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InterviewsImaginary Legacy: The Second Coming Of Cast

Posted on Tuesday, August 19 2003 @ 20:57:03 CDT by Elias Granillo
Progressive Rock

After a lineup revamp, Mexico's longest-running symphonic group, Cast, has begun a new chapter after twenty-five years and fifteen studio and live releases. Recent events caused some turbulence that seriously threatened to derail Cast's active status, but persistence paid off in the form of the brand new double-disc, Al-bandaluz. Sea of Tranquility staffer Elias Granillo nabbed keyboardist/founder Alfonso "Poncho" Vidales for a drive-thru interview just before Cast departed for a short tour of Europe.

Sea of Tranquility: Cast was formed in the late 70s. Many fans are calling the eleventh studio album, Al-bandaluz, the band's best work ever. It's the first (!) to feature Spanish lyrics/vocals, instead of English. I think the music calls for this, it sounds better this way. Will this be the norm from now on? How much input did the new guys have when it came to composing?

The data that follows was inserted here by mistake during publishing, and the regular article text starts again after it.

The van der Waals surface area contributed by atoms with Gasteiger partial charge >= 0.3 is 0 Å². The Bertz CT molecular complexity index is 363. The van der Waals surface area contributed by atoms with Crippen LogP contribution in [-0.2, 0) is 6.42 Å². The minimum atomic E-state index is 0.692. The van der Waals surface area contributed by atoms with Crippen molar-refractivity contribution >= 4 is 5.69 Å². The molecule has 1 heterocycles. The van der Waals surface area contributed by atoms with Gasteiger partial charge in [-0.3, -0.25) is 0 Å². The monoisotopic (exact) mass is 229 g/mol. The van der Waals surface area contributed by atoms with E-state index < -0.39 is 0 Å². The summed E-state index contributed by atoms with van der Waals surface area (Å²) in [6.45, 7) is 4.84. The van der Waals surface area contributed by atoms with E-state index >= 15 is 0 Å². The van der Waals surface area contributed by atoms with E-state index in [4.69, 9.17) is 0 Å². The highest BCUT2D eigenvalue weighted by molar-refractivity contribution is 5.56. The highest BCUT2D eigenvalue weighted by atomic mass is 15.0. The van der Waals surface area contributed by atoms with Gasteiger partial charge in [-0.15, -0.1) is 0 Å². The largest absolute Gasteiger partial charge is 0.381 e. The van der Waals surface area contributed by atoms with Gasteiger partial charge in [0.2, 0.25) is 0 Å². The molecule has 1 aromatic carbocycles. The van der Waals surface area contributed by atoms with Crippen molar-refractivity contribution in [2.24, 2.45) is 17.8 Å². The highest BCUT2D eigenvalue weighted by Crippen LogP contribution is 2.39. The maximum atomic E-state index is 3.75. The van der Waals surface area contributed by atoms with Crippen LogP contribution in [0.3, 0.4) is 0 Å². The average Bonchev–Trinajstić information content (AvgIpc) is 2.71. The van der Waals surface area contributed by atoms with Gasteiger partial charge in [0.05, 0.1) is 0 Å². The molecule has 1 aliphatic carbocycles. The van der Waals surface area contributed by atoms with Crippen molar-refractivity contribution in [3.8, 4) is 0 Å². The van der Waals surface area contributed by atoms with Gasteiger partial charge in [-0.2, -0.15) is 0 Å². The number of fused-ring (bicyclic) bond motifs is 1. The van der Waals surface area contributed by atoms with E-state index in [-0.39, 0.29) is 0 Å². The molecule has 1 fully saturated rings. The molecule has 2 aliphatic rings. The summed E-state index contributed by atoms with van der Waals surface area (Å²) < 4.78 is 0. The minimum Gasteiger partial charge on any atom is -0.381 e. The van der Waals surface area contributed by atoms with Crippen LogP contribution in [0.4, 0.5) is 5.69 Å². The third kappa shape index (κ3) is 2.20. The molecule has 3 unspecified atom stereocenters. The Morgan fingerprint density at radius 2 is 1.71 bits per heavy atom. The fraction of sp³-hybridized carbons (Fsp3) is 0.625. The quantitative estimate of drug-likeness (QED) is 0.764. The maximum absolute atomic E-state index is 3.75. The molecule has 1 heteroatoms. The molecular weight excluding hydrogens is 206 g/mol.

Alfonso Vidales: The new band members are totally receptive, and like very much what we are doing and what I compose! I accept their influences and their perspectives of the music I am creating. They really love the music of the previous Cast albums and now they are looking forward to more challenges and more tours! Long tracks and mathematical music is what they name our progressive rock! The lyrics are now in Spanish (at least for this album), but the new album— or whatever comes as the new production of Al-bandaluz II, etc.—will probably have some tracks in English. I think now we can do both even in the same album!



SoT: What are the meanings behind the album's title, and the track title, "Encrucijada"?